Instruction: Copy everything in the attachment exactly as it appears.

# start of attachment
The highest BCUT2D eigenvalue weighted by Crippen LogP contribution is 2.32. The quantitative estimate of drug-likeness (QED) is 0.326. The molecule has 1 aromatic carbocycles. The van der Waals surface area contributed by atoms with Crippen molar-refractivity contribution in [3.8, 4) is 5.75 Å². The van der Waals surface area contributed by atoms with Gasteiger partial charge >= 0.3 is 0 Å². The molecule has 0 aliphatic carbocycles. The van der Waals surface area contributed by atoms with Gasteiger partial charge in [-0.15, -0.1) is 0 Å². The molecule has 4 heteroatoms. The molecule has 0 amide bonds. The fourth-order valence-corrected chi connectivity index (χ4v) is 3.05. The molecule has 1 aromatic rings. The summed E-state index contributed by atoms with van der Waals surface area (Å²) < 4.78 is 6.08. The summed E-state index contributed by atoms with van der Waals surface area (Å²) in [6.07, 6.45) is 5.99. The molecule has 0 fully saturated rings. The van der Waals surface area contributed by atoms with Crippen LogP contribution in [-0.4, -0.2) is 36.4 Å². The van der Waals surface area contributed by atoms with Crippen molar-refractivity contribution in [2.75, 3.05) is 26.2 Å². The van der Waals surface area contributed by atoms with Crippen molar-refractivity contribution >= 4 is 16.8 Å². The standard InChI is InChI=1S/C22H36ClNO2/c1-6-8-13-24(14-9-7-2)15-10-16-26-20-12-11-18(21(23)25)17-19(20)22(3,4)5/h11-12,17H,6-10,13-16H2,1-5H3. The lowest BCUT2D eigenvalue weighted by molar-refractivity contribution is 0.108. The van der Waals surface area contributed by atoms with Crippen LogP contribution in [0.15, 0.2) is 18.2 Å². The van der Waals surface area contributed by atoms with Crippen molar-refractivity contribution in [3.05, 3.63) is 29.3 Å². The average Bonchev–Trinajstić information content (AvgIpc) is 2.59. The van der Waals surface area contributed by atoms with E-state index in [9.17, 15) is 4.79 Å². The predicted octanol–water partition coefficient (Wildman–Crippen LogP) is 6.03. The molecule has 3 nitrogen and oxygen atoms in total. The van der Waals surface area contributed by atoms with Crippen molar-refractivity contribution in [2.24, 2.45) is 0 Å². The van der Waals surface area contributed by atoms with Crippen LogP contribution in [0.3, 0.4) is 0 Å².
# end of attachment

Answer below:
The highest BCUT2D eigenvalue weighted by Crippen LogP contribution is 2.32. The quantitative estimate of drug-likeness (QED) is 0.326. The molecule has 1 aromatic carbocycles. The van der Waals surface area contributed by atoms with Crippen molar-refractivity contribution in [3.8, 4) is 5.75 Å². The van der Waals surface area contributed by atoms with Gasteiger partial charge >= 0.3 is 0 Å². The molecule has 0 aliphatic carbocycles. The van der Waals surface area contributed by atoms with Gasteiger partial charge in [-0.15, -0.1) is 0 Å². The molecule has 4 heteroatoms. The molecule has 0 amide bonds. The fourth-order valence-corrected chi connectivity index (χ4v) is 3.05. The molecule has 1 aromatic rings. The summed E-state index contributed by atoms with van der Waals surface area (Å²) < 4.78 is 6.08. The summed E-state index contributed by atoms with van der Waals surface area (Å²) in [6.07, 6.45) is 5.99. The molecule has 0 fully saturated rings. The van der Waals surface area contributed by atoms with Crippen LogP contribution in [-0.4, -0.2) is 36.4 Å². The van der Waals surface area contributed by atoms with Crippen molar-refractivity contribution in [2.75, 3.05) is 26.2 Å². The van der Waals surface area contributed by atoms with Crippen molar-refractivity contribution >= 4 is 16.8 Å². The standard InChI is InChI=1S/C22H36ClNO2/c1-6-8-13-24(14-9-7-2)15-10-16-26-20-12-11-18(21(23)25)17-19(20)22(3,4)5/h11-12,17H,6-10,13-16H2,1-5H3. The lowest BCUT2D eigenvalue weighted by molar-refractivity contribution is 0.108. The van der Waals surface area contributed by atoms with Crippen LogP contribution in [0.15, 0.2) is 18.2 Å². The van der Waals surface area contributed by atoms with Crippen molar-refractivity contribution in [3.05, 3.63) is 29.3 Å². The average Bonchev–Trinajstić information content (AvgIpc) is 2.59. The van der Waals surface area contributed by atoms with E-state index in [9.17, 15) is 4.79 Å². The predicted octanol–water partition coefficient (Wildman–Crippen LogP) is 6.03. The molecule has 3 nitrogen and oxygen atoms in total. The van der Waals surface area contributed by atoms with Crippen molar-refractivity contribution in [2.24, 2.45) is 0 Å². The van der Waals surface area contributed by atoms with Crippen LogP contribution in [0.3, 0.4) is 0 Å².